To What I Might Become is the expectant title of Ursula Mayer’s exhibition at Moderna Museet Malmö this summer. Her most comprehensive film production to date, Gonda from 2012, constitutes the focal point of the exhibition. It is a mesmerizing 30-minute film that pulls the viewer into a kaleidoscopic flow of moving images, evoking stills and abstract colour fields.
The film makes reference to the rather unknown drama Ideal of 1934 (whose fictional protagonist is named Key Gonda), conceived by the Russian-American writer and philosopher Ayn Rand (1905–1982). Rand is widely known for exploring the conflict between the individual and the collective in a number of controversial novels, of which the most important are The Fountainhead from 1943 and Atlas Shrugged from 1957. As the author of Objectivism and as an important source of inspiration for leaders such as Margaret Thatcher and Ronald Reagan, Rand’s body of thought has been crucial in shaping today’s global capitalism. It seems quite impossible to imagine an existence outside of this system, but it is also an imploding system, marked by recurrent financial crises and catastrophic effects on our climate.
In Mayer’s Gonda, the main protagonist is played by transgender model Valentijn de Hingh. In a post-apocalyptic opening scene, we see her running through a volcanic landscape. The wind tugs her clothes and she emerges through the mist as the sole survivor of a big disaster, or as someone just arriving from the future. The manuscript is composed by the writer and art theoretician Maria Fusco and like the stream of images, it is splinted and fractured, without a linear narrative structure. Accompanied by a dooming soundtrack, we see faces emerging through viscous fluids, skin pulverizing and becoming porous stone or ash, all while the script’s commas and punctuations mysteriously fuse with rhythmic stills of uncanny objects.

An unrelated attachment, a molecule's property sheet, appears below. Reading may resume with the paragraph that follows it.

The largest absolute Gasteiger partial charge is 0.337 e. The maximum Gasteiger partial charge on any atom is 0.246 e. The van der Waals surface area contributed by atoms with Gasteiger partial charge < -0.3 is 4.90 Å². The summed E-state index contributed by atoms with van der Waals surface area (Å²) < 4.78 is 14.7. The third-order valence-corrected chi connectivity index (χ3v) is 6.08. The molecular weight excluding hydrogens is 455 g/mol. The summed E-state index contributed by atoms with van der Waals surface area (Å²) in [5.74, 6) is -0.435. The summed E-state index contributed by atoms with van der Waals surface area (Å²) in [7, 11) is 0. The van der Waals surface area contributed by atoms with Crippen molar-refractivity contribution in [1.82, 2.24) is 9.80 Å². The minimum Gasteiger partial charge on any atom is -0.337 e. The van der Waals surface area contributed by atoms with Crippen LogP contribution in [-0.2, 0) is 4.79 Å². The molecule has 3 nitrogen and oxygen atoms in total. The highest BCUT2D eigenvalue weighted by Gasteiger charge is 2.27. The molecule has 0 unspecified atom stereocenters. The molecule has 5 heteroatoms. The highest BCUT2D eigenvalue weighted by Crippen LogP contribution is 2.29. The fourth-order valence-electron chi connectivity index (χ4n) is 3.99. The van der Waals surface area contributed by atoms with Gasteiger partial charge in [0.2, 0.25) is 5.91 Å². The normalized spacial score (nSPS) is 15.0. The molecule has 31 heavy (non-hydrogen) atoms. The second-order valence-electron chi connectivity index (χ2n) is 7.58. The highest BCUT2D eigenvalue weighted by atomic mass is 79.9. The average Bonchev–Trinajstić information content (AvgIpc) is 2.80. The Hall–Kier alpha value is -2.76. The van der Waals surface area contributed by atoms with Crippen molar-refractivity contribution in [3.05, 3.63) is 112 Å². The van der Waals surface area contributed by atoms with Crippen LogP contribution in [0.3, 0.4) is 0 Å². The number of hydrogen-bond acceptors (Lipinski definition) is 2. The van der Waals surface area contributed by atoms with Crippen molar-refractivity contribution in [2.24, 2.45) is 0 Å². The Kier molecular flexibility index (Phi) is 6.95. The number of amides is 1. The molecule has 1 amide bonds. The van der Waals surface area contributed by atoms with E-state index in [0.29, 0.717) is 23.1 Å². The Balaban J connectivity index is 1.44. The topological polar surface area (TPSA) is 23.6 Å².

Following the legacy of Pier Paolo Pasolini (1922–1975), Mayer consistently and methodically breaks with filmic norms and conventions, in order to open up new ways of seeing and thinking. In Gonda, language, as well as categories such as gender, seem to be in the process of dissolving and the film infuses us with a feeling that something fundamental to our existence is either about to obliterate ortake on a new form. In this respect Gonda can be conceived as a hymn, celebrating the potential of film as an artistic medium, while at the same time posing questions concerning our existential possibilities as humans (or post humans).
In addition, during the exhibition To What I Might Become, Moderna Museet Malmö will present Mayer’s earlier film The Lunch in Fur/Le Déjeuner en Fourrure from 2008. The film’s title alludes to Meret Oppenheim’s furry teacup (which the surrealist leader André Breton later entitled Le Déjeuner en Fourrure) and the film presents us with a fictional meeting between the artist Meret Oppenheim, singer and dancer Joséphine Baker and photographer Dora Maar. Screened within the parallel exhibition Pablo Picasso: From Arcadian Bliss to Painted Exorcism, the film will enter in direct dialogue with Picasso’s portraits of Dora Maar, and the presence of all three women – seemingly trapped in history amongst cannibalized memories and avant-garde objects – will subtly affect our perception of Picasso’s work.